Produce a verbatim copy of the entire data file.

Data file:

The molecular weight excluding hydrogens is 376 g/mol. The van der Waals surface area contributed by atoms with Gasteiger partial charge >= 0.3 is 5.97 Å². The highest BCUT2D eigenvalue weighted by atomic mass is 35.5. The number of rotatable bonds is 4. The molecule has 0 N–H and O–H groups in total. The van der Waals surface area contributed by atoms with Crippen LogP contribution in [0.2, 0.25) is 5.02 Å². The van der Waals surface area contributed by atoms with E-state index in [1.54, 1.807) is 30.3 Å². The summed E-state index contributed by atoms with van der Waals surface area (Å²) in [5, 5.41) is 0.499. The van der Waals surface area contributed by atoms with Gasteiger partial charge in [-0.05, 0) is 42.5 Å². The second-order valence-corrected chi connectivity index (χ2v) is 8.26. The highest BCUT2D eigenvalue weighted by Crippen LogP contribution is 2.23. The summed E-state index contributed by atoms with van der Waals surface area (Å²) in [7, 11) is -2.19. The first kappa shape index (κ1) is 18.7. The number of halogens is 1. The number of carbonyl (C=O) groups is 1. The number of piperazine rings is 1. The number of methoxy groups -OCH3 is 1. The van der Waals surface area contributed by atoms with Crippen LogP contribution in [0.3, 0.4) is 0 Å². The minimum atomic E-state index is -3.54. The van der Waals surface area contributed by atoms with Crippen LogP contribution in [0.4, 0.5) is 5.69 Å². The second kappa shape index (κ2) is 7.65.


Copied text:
The molecular weight excluding hydrogens is 376 g/mol. The van der Waals surface area contributed by atoms with Gasteiger partial charge >= 0.3 is 5.97 Å². The highest BCUT2D eigenvalue weighted by atomic mass is 35.5. The number of rotatable bonds is 4. The molecule has 0 N–H and O–H groups in total. The van der Waals surface area contributed by atoms with Crippen LogP contribution in [0.2, 0.25) is 5.02 Å². The van der Waals surface area contributed by atoms with E-state index in [1.54, 1.807) is 30.3 Å². The summed E-state index contributed by atoms with van der Waals surface area (Å²) in [5, 5.41) is 0.499. The van der Waals surface area contributed by atoms with Gasteiger partial charge in [-0.05, 0) is 42.5 Å². The second-order valence-corrected chi connectivity index (χ2v) is 8.26. The highest BCUT2D eigenvalue weighted by Crippen LogP contribution is 2.23. The summed E-state index contributed by atoms with van der Waals surface area (Å²) in [7, 11) is -2.19. The first kappa shape index (κ1) is 18.7. The number of halogens is 1. The number of carbonyl (C=O) groups is 1. The number of piperazine rings is 1. The number of methoxy groups -OCH3 is 1. The van der Waals surface area contributed by atoms with Crippen LogP contribution in [0.3, 0.4) is 0 Å². The minimum atomic E-state index is -3.54. The van der Waals surface area contributed by atoms with Crippen LogP contribution in [0.4, 0.5) is 5.69 Å². The second kappa shape index (κ2) is 7.65.